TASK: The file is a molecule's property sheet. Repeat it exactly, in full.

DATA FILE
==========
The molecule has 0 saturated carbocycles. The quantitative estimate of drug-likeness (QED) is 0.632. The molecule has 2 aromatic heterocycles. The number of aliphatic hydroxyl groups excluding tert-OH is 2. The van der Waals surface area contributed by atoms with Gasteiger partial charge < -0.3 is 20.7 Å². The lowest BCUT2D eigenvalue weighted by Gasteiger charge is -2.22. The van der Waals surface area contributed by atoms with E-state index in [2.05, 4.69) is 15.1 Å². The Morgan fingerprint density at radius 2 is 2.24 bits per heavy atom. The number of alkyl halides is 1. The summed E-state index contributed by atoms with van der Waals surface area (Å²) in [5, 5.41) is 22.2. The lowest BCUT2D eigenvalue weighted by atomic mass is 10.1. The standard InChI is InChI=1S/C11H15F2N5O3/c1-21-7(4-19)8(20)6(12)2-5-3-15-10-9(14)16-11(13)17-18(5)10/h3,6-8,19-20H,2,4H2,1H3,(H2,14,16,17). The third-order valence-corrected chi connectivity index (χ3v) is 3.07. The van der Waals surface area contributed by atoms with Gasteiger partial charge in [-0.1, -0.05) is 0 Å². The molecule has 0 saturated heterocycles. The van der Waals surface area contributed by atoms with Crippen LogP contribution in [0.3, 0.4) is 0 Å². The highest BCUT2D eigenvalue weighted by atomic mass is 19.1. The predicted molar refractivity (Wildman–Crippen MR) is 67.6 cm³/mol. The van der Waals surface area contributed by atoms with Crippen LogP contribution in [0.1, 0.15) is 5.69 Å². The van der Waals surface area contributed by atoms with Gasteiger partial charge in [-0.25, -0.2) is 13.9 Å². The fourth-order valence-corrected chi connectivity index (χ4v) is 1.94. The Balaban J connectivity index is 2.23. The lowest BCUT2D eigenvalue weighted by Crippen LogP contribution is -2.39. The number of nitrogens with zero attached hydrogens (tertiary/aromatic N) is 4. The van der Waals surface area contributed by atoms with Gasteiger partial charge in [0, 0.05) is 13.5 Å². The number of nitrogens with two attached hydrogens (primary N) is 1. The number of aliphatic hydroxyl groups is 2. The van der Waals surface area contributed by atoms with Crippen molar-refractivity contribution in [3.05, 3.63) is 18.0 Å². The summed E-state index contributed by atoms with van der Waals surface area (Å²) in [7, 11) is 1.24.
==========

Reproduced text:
The molecule has 0 saturated carbocycles. The quantitative estimate of drug-likeness (QED) is 0.632. The molecule has 2 aromatic heterocycles. The number of aliphatic hydroxyl groups excluding tert-OH is 2. The van der Waals surface area contributed by atoms with Gasteiger partial charge < -0.3 is 20.7 Å². The lowest BCUT2D eigenvalue weighted by Gasteiger charge is -2.22. The van der Waals surface area contributed by atoms with E-state index in [2.05, 4.69) is 15.1 Å². The Morgan fingerprint density at radius 2 is 2.24 bits per heavy atom. The number of alkyl halides is 1. The summed E-state index contributed by atoms with van der Waals surface area (Å²) in [5, 5.41) is 22.2. The lowest BCUT2D eigenvalue weighted by atomic mass is 10.1. The standard InChI is InChI=1S/C11H15F2N5O3/c1-21-7(4-19)8(20)6(12)2-5-3-15-10-9(14)16-11(13)17-18(5)10/h3,6-8,19-20H,2,4H2,1H3,(H2,14,16,17). The third-order valence-corrected chi connectivity index (χ3v) is 3.07. The van der Waals surface area contributed by atoms with Gasteiger partial charge in [-0.1, -0.05) is 0 Å². The molecule has 0 saturated heterocycles. The van der Waals surface area contributed by atoms with Crippen LogP contribution in [0.3, 0.4) is 0 Å². The highest BCUT2D eigenvalue weighted by atomic mass is 19.1. The predicted molar refractivity (Wildman–Crippen MR) is 67.6 cm³/mol. The van der Waals surface area contributed by atoms with Crippen LogP contribution in [0.1, 0.15) is 5.69 Å². The van der Waals surface area contributed by atoms with Gasteiger partial charge in [-0.25, -0.2) is 13.9 Å². The fourth-order valence-corrected chi connectivity index (χ4v) is 1.94. The Balaban J connectivity index is 2.23. The lowest BCUT2D eigenvalue weighted by Crippen LogP contribution is -2.39. The number of nitrogens with zero attached hydrogens (tertiary/aromatic N) is 4. The van der Waals surface area contributed by atoms with Gasteiger partial charge in [0, 0.05) is 13.5 Å². The number of nitrogens with two attached hydrogens (primary N) is 1. The number of aliphatic hydroxyl groups is 2. The van der Waals surface area contributed by atoms with Crippen molar-refractivity contribution in [3.05, 3.63) is 18.0 Å². The summed E-state index contributed by atoms with van der Waals surface area (Å²) in [7, 11) is 1.24.